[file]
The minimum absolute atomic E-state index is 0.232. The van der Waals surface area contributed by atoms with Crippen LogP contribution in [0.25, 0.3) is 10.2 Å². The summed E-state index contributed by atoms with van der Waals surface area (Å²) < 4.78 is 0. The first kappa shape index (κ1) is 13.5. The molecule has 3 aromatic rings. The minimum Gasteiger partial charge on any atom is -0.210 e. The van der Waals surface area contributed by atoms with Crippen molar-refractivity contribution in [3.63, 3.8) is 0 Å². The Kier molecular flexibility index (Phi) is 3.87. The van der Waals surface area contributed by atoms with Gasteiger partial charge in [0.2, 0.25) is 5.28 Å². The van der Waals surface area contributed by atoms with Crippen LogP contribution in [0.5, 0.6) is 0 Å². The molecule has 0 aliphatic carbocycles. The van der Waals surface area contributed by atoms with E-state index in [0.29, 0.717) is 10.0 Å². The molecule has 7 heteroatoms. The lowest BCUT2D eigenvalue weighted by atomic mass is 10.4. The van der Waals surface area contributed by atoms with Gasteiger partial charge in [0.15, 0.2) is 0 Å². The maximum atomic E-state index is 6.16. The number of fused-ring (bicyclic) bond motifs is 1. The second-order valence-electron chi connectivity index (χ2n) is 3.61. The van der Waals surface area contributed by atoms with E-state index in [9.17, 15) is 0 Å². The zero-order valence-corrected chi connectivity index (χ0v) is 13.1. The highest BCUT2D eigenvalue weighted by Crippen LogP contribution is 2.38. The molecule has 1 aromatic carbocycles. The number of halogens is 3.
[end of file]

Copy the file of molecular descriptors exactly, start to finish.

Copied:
The minimum absolute atomic E-state index is 0.232. The van der Waals surface area contributed by atoms with Crippen LogP contribution in [0.25, 0.3) is 10.2 Å². The summed E-state index contributed by atoms with van der Waals surface area (Å²) < 4.78 is 0. The first kappa shape index (κ1) is 13.5. The molecule has 3 aromatic rings. The minimum Gasteiger partial charge on any atom is -0.210 e. The van der Waals surface area contributed by atoms with Crippen molar-refractivity contribution in [3.63, 3.8) is 0 Å². The Kier molecular flexibility index (Phi) is 3.87. The van der Waals surface area contributed by atoms with Gasteiger partial charge in [0.2, 0.25) is 5.28 Å². The van der Waals surface area contributed by atoms with Crippen LogP contribution in [0.5, 0.6) is 0 Å². The molecule has 0 aliphatic carbocycles. The van der Waals surface area contributed by atoms with E-state index in [0.29, 0.717) is 10.0 Å². The molecule has 7 heteroatoms. The lowest BCUT2D eigenvalue weighted by atomic mass is 10.4. The van der Waals surface area contributed by atoms with Gasteiger partial charge in [0.15, 0.2) is 0 Å². The maximum atomic E-state index is 6.16. The number of fused-ring (bicyclic) bond motifs is 1. The second-order valence-electron chi connectivity index (χ2n) is 3.61. The van der Waals surface area contributed by atoms with E-state index in [9.17, 15) is 0 Å². The zero-order valence-corrected chi connectivity index (χ0v) is 13.1. The highest BCUT2D eigenvalue weighted by Crippen LogP contribution is 2.38. The molecule has 1 aromatic carbocycles. The number of halogens is 3.